Apr 12, 2019
Reciprocity is a simple dating site, created by some friends of mine. You sign up and see a list of all your Facebook friends who also signed up. You can put a checkmark next to their name to indicate you want to date them (they can’t see this). If you both checkmark each other, then the site reveals you’ve matched.
This seemed like an obvious great idea. But I started to hear a lot of stories like the following: “I checkmarked Alice’s name on Reciprocity, and the system didn’t notify me that there was a match, so I assumed Alice didn’t like me. Later I asked her out in person, and she said yes and we had a great time.”
I always figured Alice was just a jerk who was ruining the system for everyone else. After all, the whole premise was to incentivize honesty. Checkmark the names of people you honestly want to date. If they don’t want to date you, they never hear about it, and you would be no worse off. If they do want to date you, the system will let you know, and you can arrange a date. If your pattern of checkmarks doesn’t really match who you want to date, you’re just screwing yourself and everyone else over for no reason.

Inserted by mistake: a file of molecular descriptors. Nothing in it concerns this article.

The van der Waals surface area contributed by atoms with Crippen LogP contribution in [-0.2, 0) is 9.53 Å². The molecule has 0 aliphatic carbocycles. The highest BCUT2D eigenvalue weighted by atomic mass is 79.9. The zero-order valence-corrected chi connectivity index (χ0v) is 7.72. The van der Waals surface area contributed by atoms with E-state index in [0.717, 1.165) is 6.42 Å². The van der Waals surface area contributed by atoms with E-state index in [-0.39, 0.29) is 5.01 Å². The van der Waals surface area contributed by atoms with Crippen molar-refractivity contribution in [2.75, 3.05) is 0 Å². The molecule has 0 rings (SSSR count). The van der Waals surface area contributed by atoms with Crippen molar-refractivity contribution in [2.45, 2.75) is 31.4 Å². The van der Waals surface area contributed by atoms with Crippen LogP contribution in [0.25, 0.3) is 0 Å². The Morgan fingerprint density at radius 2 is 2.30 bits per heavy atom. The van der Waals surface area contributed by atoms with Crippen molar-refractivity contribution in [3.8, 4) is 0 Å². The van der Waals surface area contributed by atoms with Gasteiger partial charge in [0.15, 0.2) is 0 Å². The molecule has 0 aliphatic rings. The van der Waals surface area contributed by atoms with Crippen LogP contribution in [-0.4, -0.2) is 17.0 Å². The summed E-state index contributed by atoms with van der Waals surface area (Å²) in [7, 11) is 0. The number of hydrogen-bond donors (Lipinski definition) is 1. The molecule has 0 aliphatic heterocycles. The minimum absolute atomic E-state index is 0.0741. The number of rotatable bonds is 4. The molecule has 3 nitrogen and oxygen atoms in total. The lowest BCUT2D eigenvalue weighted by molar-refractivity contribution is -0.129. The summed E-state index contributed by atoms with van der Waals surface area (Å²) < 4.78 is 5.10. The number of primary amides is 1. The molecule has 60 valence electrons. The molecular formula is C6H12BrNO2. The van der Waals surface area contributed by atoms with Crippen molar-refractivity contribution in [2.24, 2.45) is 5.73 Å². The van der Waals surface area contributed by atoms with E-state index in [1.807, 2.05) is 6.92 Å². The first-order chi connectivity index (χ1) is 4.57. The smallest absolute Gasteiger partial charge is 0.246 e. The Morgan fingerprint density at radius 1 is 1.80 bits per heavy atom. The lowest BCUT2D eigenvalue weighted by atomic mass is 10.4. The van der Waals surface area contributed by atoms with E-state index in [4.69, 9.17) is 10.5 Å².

A few months ago, someone asked me out on a date and I said yes. And I realized I hadn’t checkmarked them on Reciprocity. This caused a crisis of self-loathing. What’s wrong with me? Why would I go against my own incentives and ruin things for everyone else?
I asked a friend, who admitted she had done the same thing. Her theory was that asking someone on a date (with all of its accompanying awkwardness and difficulty) was a stronger signal of interest than ticking a checkbox. And potentially there’s a grey zone of people who you would only date if you thought they liked you more than a certain amount. And asking them in person is hard enough to be a costly signal that you like them at least that amount, but ticking a checkbox isn’t.